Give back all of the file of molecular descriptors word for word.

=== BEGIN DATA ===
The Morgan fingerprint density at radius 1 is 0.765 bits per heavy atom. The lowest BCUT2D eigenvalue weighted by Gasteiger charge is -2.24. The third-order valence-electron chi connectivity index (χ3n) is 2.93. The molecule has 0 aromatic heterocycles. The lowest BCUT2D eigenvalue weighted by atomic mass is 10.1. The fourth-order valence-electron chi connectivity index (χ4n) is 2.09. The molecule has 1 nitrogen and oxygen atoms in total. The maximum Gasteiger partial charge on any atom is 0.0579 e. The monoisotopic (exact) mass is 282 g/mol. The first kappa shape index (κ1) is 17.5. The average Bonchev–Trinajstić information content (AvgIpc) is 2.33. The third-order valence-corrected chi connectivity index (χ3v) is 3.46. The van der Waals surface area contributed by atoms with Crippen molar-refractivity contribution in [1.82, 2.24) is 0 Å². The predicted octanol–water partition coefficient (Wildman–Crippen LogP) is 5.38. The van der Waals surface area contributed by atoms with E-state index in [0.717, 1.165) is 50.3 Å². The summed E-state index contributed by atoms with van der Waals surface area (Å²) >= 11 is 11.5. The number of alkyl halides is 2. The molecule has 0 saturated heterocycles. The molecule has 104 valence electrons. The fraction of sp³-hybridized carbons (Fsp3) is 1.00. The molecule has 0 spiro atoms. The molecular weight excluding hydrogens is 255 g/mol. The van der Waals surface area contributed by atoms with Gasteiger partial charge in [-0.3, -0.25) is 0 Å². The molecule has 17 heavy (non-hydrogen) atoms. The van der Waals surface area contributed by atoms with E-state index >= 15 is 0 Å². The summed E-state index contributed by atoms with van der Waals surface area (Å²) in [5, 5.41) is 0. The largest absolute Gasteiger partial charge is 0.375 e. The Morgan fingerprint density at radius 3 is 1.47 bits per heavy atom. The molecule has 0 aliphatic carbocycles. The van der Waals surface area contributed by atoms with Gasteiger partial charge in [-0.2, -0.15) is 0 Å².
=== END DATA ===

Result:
The Morgan fingerprint density at radius 1 is 0.765 bits per heavy atom. The lowest BCUT2D eigenvalue weighted by Gasteiger charge is -2.24. The third-order valence-electron chi connectivity index (χ3n) is 2.93. The molecule has 0 aromatic heterocycles. The lowest BCUT2D eigenvalue weighted by atomic mass is 10.1. The fourth-order valence-electron chi connectivity index (χ4n) is 2.09. The molecule has 1 nitrogen and oxygen atoms in total. The maximum Gasteiger partial charge on any atom is 0.0579 e. The monoisotopic (exact) mass is 282 g/mol. The first kappa shape index (κ1) is 17.5. The average Bonchev–Trinajstić information content (AvgIpc) is 2.33. The third-order valence-corrected chi connectivity index (χ3v) is 3.46. The van der Waals surface area contributed by atoms with Crippen molar-refractivity contribution in [1.82, 2.24) is 0 Å². The predicted octanol–water partition coefficient (Wildman–Crippen LogP) is 5.38. The van der Waals surface area contributed by atoms with E-state index in [0.717, 1.165) is 50.3 Å². The summed E-state index contributed by atoms with van der Waals surface area (Å²) >= 11 is 11.5. The number of alkyl halides is 2. The molecule has 0 saturated heterocycles. The molecule has 104 valence electrons. The fraction of sp³-hybridized carbons (Fsp3) is 1.00. The molecule has 0 spiro atoms. The molecular weight excluding hydrogens is 255 g/mol. The van der Waals surface area contributed by atoms with Gasteiger partial charge in [-0.3, -0.25) is 0 Å². The molecule has 17 heavy (non-hydrogen) atoms. The van der Waals surface area contributed by atoms with E-state index >= 15 is 0 Å². The summed E-state index contributed by atoms with van der Waals surface area (Å²) in [5, 5.41) is 0. The largest absolute Gasteiger partial charge is 0.375 e. The Morgan fingerprint density at radius 3 is 1.47 bits per heavy atom. The molecule has 0 aliphatic carbocycles. The van der Waals surface area contributed by atoms with Gasteiger partial charge in [-0.2, -0.15) is 0 Å².